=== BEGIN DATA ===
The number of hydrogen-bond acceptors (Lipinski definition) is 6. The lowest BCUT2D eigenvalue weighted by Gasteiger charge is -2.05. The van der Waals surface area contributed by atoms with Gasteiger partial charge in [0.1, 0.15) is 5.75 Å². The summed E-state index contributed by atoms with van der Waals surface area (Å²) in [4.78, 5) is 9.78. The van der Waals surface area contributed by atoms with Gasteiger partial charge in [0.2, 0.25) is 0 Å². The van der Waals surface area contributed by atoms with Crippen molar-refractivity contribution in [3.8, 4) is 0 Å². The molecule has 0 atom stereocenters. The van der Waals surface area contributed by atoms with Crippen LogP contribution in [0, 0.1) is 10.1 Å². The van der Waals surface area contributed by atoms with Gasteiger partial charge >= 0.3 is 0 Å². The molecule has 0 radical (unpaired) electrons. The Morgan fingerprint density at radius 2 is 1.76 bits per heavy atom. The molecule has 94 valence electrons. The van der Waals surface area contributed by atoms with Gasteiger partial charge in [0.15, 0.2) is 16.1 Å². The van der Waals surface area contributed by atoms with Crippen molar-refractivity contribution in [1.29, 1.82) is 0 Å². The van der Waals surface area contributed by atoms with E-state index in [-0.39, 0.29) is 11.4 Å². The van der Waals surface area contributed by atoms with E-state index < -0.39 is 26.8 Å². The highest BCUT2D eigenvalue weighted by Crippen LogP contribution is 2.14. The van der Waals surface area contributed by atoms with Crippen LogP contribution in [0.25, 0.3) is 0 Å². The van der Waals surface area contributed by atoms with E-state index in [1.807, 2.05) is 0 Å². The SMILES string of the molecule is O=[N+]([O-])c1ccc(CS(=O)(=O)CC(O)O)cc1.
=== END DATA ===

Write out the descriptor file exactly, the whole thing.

The number of hydrogen-bond acceptors (Lipinski definition) is 6. The lowest BCUT2D eigenvalue weighted by Gasteiger charge is -2.05. The van der Waals surface area contributed by atoms with Gasteiger partial charge in [0.1, 0.15) is 5.75 Å². The summed E-state index contributed by atoms with van der Waals surface area (Å²) in [4.78, 5) is 9.78. The van der Waals surface area contributed by atoms with Gasteiger partial charge in [0.2, 0.25) is 0 Å². The van der Waals surface area contributed by atoms with Crippen molar-refractivity contribution in [3.8, 4) is 0 Å². The molecule has 0 atom stereocenters. The van der Waals surface area contributed by atoms with Crippen LogP contribution in [0, 0.1) is 10.1 Å². The van der Waals surface area contributed by atoms with Gasteiger partial charge >= 0.3 is 0 Å². The molecule has 0 radical (unpaired) electrons. The Morgan fingerprint density at radius 2 is 1.76 bits per heavy atom. The molecule has 94 valence electrons. The van der Waals surface area contributed by atoms with Gasteiger partial charge in [0.15, 0.2) is 16.1 Å². The van der Waals surface area contributed by atoms with Crippen molar-refractivity contribution in [1.29, 1.82) is 0 Å². The van der Waals surface area contributed by atoms with E-state index in [-0.39, 0.29) is 11.4 Å². The van der Waals surface area contributed by atoms with E-state index < -0.39 is 26.8 Å². The highest BCUT2D eigenvalue weighted by Crippen LogP contribution is 2.14. The van der Waals surface area contributed by atoms with Crippen LogP contribution in [0.25, 0.3) is 0 Å². The van der Waals surface area contributed by atoms with E-state index in [1.807, 2.05) is 0 Å². The SMILES string of the molecule is O=[N+]([O-])c1ccc(CS(=O)(=O)CC(O)O)cc1.